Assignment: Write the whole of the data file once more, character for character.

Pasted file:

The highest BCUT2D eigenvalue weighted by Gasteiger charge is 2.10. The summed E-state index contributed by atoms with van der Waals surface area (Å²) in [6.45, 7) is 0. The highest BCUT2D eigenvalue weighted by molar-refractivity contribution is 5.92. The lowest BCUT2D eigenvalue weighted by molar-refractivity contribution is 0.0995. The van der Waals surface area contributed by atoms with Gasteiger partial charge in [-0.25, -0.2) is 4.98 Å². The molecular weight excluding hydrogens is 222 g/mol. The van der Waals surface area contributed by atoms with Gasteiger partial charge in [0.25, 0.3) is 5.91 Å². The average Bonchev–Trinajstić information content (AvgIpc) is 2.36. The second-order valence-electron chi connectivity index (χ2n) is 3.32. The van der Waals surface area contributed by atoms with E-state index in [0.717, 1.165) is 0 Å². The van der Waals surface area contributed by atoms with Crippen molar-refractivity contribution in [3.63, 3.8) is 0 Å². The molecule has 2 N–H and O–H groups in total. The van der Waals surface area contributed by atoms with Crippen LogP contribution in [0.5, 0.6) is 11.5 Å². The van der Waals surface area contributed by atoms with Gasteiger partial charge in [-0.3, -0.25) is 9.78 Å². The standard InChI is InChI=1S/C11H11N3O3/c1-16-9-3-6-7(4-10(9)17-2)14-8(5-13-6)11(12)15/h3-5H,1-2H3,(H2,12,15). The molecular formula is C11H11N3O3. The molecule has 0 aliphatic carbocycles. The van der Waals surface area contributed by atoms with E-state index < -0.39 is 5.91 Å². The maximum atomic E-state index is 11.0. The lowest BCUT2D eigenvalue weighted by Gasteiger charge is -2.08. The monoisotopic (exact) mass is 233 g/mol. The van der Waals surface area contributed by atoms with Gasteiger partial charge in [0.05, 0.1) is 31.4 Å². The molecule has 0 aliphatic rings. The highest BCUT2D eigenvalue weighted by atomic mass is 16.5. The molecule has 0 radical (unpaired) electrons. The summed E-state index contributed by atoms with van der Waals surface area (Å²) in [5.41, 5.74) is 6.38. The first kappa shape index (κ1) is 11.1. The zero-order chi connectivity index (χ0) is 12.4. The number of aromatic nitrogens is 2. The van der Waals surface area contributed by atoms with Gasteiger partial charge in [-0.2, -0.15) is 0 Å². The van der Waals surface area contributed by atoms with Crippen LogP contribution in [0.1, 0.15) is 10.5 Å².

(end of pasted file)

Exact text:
The highest BCUT2D eigenvalue weighted by Gasteiger charge is 2.10. The summed E-state index contributed by atoms with van der Waals surface area (Å²) in [6.45, 7) is 0. The highest BCUT2D eigenvalue weighted by molar-refractivity contribution is 5.92. The lowest BCUT2D eigenvalue weighted by molar-refractivity contribution is 0.0995. The van der Waals surface area contributed by atoms with Gasteiger partial charge in [-0.25, -0.2) is 4.98 Å². The molecular weight excluding hydrogens is 222 g/mol. The van der Waals surface area contributed by atoms with Gasteiger partial charge in [0.25, 0.3) is 5.91 Å². The average Bonchev–Trinajstić information content (AvgIpc) is 2.36. The second-order valence-electron chi connectivity index (χ2n) is 3.32. The van der Waals surface area contributed by atoms with E-state index in [0.717, 1.165) is 0 Å². The van der Waals surface area contributed by atoms with Crippen molar-refractivity contribution in [3.63, 3.8) is 0 Å². The molecule has 2 N–H and O–H groups in total. The van der Waals surface area contributed by atoms with Crippen LogP contribution in [0.5, 0.6) is 11.5 Å². The van der Waals surface area contributed by atoms with Gasteiger partial charge in [-0.3, -0.25) is 9.78 Å². The standard InChI is InChI=1S/C11H11N3O3/c1-16-9-3-6-7(4-10(9)17-2)14-8(5-13-6)11(12)15/h3-5H,1-2H3,(H2,12,15). The molecular formula is C11H11N3O3. The molecule has 0 aliphatic carbocycles. The van der Waals surface area contributed by atoms with E-state index < -0.39 is 5.91 Å². The maximum atomic E-state index is 11.0. The lowest BCUT2D eigenvalue weighted by Gasteiger charge is -2.08. The monoisotopic (exact) mass is 233 g/mol. The van der Waals surface area contributed by atoms with Gasteiger partial charge in [0.05, 0.1) is 31.4 Å². The molecule has 0 aliphatic rings. The highest BCUT2D eigenvalue weighted by atomic mass is 16.5. The molecule has 0 radical (unpaired) electrons. The summed E-state index contributed by atoms with van der Waals surface area (Å²) in [5.41, 5.74) is 6.38. The first kappa shape index (κ1) is 11.1. The zero-order chi connectivity index (χ0) is 12.4. The number of aromatic nitrogens is 2. The van der Waals surface area contributed by atoms with Gasteiger partial charge in [-0.2, -0.15) is 0 Å². The van der Waals surface area contributed by atoms with Crippen LogP contribution in [0.1, 0.15) is 10.5 Å².